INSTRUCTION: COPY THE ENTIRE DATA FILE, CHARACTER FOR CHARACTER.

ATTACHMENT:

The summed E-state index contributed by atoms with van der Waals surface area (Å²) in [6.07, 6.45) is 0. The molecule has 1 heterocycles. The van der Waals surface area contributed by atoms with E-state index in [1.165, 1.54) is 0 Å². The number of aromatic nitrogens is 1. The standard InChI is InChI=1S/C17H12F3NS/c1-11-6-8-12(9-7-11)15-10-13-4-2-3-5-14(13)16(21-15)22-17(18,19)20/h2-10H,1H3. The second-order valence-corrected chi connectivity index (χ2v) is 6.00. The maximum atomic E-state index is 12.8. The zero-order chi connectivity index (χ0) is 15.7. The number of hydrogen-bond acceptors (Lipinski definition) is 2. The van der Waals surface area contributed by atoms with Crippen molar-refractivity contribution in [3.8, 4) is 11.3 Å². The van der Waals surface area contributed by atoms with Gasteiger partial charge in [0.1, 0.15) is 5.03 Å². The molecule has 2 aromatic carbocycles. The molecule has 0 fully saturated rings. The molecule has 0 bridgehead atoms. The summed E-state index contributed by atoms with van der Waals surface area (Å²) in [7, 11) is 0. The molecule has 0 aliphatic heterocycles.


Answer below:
The summed E-state index contributed by atoms with van der Waals surface area (Å²) in [6.07, 6.45) is 0. The molecule has 1 heterocycles. The van der Waals surface area contributed by atoms with E-state index in [1.165, 1.54) is 0 Å². The number of aromatic nitrogens is 1. The standard InChI is InChI=1S/C17H12F3NS/c1-11-6-8-12(9-7-11)15-10-13-4-2-3-5-14(13)16(21-15)22-17(18,19)20/h2-10H,1H3. The second-order valence-corrected chi connectivity index (χ2v) is 6.00. The maximum atomic E-state index is 12.8. The zero-order chi connectivity index (χ0) is 15.7. The number of hydrogen-bond acceptors (Lipinski definition) is 2. The van der Waals surface area contributed by atoms with Crippen molar-refractivity contribution in [3.8, 4) is 11.3 Å². The van der Waals surface area contributed by atoms with Gasteiger partial charge in [0.1, 0.15) is 5.03 Å². The molecule has 2 aromatic carbocycles. The molecule has 0 fully saturated rings. The molecule has 0 bridgehead atoms. The summed E-state index contributed by atoms with van der Waals surface area (Å²) in [7, 11) is 0. The molecule has 0 aliphatic heterocycles.